Trenton Councilman Claims Black Female Police Director Chosen for 'Political Gain'

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Workers clear snow from the Trenton War Memorial prior to former New Jersey Governor Chris Christie being sworn in for his second term on January 21, 2014. Jeff Zelevansky/Getty Images

Trenton councilman George Muschal accused mayor Reed Gusciora of appointing the city's first black female police director for "political gain," The Trentonian reported

South Ward councilman Muschal said that Carol Russell does not have the leadership needed for the position.

"He's the mayor. He can choose who he wants," Muschal said. "But the bottom line is the men in blue look at him for leadership. Putting somebody in that position who wasn't [a leader] in the police department is a slap in the face to everybody in rank-and-file."

Muschal accused the mayor of "lowering the standards" for the role by appointing Russell, who served on the police force for 25 years before retiring in 2010 as a sergeant.

She was part of a group called Brother Officers Law Enforcement Society, which supported black officers and often said the police department had a historical pattern of racism, according to NJ.com.

The mayor bristled at the claims.

"What political gain? Can somebody diagram that out for me? I just don't buy into the conspiracy theories of the grassy knoll. I've been a legislator. Sometimes it's their political calculations to make sure they get in your paper," the mayor said. "I'm advancing her because it's the right thing to do. It's time to do something different. We need to break the good-old-boys network."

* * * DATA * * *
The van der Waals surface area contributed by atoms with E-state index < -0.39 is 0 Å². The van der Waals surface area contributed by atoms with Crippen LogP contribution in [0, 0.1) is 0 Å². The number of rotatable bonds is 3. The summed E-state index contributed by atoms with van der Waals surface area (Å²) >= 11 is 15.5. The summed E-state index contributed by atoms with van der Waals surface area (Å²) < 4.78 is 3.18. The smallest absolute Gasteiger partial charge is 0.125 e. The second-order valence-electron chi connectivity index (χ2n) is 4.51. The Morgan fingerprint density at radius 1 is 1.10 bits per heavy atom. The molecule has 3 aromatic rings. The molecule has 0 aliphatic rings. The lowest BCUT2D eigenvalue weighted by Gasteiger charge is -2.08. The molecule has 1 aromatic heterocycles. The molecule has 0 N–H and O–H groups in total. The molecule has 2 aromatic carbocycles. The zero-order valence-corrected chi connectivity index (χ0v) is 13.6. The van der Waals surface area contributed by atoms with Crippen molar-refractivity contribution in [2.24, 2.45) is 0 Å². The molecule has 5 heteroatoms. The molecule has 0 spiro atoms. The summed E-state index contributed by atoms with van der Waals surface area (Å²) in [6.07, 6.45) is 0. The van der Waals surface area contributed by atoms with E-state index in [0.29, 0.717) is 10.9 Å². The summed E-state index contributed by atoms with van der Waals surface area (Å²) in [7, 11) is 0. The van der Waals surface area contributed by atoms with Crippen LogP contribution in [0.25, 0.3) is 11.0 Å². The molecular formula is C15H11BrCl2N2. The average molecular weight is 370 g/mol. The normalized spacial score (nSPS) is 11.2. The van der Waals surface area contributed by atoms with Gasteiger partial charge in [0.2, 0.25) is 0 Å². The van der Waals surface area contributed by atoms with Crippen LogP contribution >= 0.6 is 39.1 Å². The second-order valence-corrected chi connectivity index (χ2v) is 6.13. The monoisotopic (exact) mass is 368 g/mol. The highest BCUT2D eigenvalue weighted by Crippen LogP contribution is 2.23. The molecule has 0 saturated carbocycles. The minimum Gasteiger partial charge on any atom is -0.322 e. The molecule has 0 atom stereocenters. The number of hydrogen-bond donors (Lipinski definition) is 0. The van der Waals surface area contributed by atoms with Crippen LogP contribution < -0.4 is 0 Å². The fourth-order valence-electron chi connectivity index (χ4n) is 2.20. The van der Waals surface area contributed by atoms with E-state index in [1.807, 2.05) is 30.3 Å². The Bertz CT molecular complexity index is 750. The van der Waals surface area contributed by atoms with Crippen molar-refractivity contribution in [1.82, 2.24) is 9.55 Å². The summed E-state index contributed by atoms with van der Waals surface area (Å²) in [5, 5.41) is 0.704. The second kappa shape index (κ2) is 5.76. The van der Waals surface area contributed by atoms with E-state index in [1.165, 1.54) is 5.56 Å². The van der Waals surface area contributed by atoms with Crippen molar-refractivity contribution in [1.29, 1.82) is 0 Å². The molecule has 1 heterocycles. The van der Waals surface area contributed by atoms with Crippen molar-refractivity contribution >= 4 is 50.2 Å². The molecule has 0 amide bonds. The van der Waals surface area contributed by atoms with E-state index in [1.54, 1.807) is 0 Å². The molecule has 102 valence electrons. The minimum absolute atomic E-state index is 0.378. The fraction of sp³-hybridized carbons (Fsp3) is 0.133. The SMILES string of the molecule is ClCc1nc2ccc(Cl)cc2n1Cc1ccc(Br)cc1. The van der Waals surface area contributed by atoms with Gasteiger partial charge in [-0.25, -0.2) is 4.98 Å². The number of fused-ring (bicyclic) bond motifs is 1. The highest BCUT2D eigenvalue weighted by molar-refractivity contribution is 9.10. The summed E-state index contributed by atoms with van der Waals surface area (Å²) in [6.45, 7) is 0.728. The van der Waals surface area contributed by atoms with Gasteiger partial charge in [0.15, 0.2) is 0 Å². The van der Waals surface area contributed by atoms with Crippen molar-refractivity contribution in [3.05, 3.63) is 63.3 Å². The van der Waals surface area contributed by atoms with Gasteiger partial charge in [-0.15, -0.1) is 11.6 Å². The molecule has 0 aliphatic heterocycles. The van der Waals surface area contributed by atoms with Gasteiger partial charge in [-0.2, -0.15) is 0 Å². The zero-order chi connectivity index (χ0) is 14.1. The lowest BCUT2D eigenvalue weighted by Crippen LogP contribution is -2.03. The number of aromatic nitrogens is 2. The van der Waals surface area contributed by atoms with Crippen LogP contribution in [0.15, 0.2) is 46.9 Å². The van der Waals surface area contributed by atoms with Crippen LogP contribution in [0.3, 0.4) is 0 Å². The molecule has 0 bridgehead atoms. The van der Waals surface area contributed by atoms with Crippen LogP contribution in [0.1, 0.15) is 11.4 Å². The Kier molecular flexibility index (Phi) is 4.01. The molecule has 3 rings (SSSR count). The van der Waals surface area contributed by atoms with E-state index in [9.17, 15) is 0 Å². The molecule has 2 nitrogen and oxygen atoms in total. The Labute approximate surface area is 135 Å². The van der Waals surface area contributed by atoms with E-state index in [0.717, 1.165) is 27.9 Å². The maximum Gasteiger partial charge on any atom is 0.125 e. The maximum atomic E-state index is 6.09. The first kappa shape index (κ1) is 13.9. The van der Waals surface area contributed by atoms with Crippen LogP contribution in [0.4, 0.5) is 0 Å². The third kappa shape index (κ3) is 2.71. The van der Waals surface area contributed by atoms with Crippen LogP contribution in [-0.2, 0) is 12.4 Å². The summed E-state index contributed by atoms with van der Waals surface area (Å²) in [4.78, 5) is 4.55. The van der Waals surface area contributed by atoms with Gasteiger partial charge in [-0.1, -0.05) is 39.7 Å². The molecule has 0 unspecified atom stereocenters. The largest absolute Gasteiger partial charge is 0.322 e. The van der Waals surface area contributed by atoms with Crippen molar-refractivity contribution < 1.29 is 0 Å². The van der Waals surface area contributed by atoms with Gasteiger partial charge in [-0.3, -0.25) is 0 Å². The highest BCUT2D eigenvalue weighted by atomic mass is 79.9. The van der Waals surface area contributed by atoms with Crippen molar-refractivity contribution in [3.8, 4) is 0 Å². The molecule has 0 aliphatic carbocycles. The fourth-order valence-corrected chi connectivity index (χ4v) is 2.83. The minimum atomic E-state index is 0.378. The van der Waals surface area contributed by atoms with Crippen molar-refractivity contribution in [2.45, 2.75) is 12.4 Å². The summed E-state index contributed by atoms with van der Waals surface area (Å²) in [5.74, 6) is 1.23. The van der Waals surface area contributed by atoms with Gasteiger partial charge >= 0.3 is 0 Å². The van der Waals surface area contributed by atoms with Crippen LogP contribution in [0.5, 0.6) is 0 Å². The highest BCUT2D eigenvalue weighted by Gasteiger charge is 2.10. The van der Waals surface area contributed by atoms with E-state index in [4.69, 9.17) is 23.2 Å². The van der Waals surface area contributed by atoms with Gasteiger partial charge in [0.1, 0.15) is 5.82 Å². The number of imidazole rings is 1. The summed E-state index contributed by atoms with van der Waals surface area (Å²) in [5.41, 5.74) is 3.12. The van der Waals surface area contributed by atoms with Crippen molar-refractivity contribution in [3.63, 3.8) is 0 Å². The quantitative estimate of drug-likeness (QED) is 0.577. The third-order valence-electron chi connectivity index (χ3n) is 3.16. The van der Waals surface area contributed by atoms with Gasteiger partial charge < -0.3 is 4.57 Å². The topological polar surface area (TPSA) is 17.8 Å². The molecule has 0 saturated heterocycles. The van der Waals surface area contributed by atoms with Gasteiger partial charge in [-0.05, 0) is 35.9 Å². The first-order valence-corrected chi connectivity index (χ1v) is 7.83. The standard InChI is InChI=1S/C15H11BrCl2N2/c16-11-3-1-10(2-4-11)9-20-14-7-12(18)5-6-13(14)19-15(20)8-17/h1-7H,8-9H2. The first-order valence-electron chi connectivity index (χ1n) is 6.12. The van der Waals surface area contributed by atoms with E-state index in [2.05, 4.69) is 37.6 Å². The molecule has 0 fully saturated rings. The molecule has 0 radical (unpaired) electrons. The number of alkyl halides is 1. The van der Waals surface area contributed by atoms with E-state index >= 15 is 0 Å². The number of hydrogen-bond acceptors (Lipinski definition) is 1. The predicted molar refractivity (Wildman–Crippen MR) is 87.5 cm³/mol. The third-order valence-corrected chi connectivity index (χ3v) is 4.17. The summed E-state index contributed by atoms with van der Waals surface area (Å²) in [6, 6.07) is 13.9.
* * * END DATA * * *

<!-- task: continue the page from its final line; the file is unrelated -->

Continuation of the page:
Gusciora named Russell during his State of the City address, which took place last week. The councilman skipped the speech and her nomination. His absence was noted by other government officials.

"Everybody noticed," councilman at large Jerell Blakeley. "Everybody noticed, councilman at large Jerell Blakeley said. "Apparently, councilman Muschal isn't too happy with the selection of the first African-American woman elected to the force. Is it a coincidence? I say look at his record and arrive to your own conclusions."

The Trentonian reported that Russell could have trouble convincing the city government that she has the experience as a supervisor needed to lead the police department.

But city union president Michael Schiaretti said they would give Russell a chance.

"As with anybody, we're looking for someone who is going to run the police department fairly and in a new direction. We're willing to give them a chance to work with the rank-and-file, to change the way things are done here," he said.

Trenton Councilman Claims Black Female Police Director Chosen for 'Political Gain' | U.S.